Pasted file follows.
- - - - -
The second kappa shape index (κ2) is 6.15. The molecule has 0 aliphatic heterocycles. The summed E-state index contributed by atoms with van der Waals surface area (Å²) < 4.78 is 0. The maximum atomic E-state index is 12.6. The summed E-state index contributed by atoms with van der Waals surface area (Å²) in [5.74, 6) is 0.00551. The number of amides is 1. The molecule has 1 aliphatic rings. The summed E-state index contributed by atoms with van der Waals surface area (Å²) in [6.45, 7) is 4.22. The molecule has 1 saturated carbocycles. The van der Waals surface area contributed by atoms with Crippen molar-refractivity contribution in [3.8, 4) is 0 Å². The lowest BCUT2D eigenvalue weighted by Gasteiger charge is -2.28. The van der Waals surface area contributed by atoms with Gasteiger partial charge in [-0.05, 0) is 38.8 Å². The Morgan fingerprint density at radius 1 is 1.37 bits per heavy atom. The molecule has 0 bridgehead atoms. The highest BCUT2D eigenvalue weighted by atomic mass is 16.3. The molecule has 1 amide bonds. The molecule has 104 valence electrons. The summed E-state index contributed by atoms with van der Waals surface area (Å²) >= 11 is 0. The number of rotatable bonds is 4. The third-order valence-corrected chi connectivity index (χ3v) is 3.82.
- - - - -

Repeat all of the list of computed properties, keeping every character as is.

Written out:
The second kappa shape index (κ2) is 6.15. The molecule has 0 aliphatic heterocycles. The summed E-state index contributed by atoms with van der Waals surface area (Å²) < 4.78 is 0. The maximum atomic E-state index is 12.6. The summed E-state index contributed by atoms with van der Waals surface area (Å²) in [5.74, 6) is 0.00551. The number of amides is 1. The molecule has 1 aliphatic rings. The summed E-state index contributed by atoms with van der Waals surface area (Å²) in [6.45, 7) is 4.22. The molecule has 1 saturated carbocycles. The van der Waals surface area contributed by atoms with Crippen molar-refractivity contribution in [3.8, 4) is 0 Å². The lowest BCUT2D eigenvalue weighted by Gasteiger charge is -2.28. The van der Waals surface area contributed by atoms with Gasteiger partial charge in [-0.05, 0) is 38.8 Å². The Morgan fingerprint density at radius 1 is 1.37 bits per heavy atom. The molecule has 0 bridgehead atoms. The highest BCUT2D eigenvalue weighted by atomic mass is 16.3. The molecule has 1 amide bonds. The molecule has 104 valence electrons. The summed E-state index contributed by atoms with van der Waals surface area (Å²) >= 11 is 0. The number of rotatable bonds is 4. The third-order valence-corrected chi connectivity index (χ3v) is 3.82.